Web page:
- The Washington Times - Wednesday, May 21, 2003


The House voted yesterday to accelerate tree cutting on 20 million acres of overgrown woodlands prone to the wildfires that scorched millions of acres across 15 states last year.

President Bush supported the bill, which was approved 256-170, and urged the Senate to act on it quickly.

“For too many years, bureaucratic tangles and bad forest policy have prevented foresters from keeping our woodlands healthy and safe,” Mr. Bush said. “This year’s fire outlook seems less severe, and that’s good news, yet the danger persists, and many of our forests are facing a higher-than-normal risk of costly and catastrophic fires.”

Democrats and environmental groups said the legislation would let logging companies cut old-growth trees over large stretches of forest while not doing anything to reduce the threat of fire for people living near the forests.

“It is yet another example of the Bush administration rolling back environmental protections,” said Rep. Tammy Baldwin, Wisconsin Democrat. “Now is the time for those who understand how important the environment is for future generations to stand up to the administration.”

Last year, 7 million acres of forest land in 15 states burned in the second-worst fire season in 50 years, destroying 815 structures and killing 23 firefighters. Huge fires in Arizona and Colorado scorched forests where environmentalists had tied up projects meant to reduce the fire threat in court litigation.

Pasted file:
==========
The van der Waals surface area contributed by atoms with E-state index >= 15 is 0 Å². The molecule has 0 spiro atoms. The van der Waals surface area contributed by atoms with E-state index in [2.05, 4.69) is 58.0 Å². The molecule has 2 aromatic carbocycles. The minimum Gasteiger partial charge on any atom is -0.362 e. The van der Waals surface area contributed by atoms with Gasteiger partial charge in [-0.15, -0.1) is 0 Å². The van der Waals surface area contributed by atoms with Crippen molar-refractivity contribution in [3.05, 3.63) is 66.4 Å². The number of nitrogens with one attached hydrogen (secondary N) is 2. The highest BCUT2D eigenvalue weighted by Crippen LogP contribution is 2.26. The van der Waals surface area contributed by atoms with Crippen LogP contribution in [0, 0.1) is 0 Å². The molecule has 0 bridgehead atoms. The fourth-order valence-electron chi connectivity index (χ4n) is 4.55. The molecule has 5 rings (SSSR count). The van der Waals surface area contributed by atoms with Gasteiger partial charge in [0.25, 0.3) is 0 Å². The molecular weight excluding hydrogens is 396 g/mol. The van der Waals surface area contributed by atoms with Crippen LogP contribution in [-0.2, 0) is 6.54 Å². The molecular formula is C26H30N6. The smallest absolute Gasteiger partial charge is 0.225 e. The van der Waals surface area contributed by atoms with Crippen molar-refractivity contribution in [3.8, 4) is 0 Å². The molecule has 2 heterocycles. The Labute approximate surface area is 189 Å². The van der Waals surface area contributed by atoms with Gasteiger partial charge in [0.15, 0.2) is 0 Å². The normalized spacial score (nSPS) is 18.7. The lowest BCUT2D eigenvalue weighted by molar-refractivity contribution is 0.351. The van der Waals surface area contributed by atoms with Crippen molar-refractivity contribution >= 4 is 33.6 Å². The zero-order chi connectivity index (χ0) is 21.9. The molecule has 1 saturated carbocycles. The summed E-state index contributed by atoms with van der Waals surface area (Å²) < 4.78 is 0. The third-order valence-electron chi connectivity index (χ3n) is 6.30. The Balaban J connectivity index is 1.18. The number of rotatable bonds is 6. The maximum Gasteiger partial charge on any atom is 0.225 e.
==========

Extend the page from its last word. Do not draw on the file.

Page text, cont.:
In addition, Mr. Bush said, five Western states — Oregon, Washington, Idaho, Montana and California — have lost 47,000 timber jobs and 400 mills since 1989. Fire-suppression efforts last year cost the federal government $1.6 billion.

The legislation, sponsored by Rep. Scott McInnis, Colorado Republican, lets the Forest Service accelerate fuel reduction projects on 20 million acres of forests with the most severe fire risks, either because they are overgrown or because they have been infested by insects or disease.

The areas would be exempt from some of the normal environmental studies and appeals would be limited. It also directs judges to expedite any appeals.

Rep. Robert W. Goodlatte, Virginia Republican, said the bill would let the Forest Service treat just a fraction of the at-risk acreage using the expedited process.

“This is not a massive logging bill. This is perhaps an under-reaction to the massive problem on federal land,” he said. “If we do not pass this legislation the abuse of those environmental laws by extremists will cause us to burn the heart out of our nation’s forests.”

The bill would achieve many of the goals Mr. Bush outlined last summer during a visit to a charred forest in Oregon. The administration is also expected to issue new rules within the next week revising its forest appeals process.

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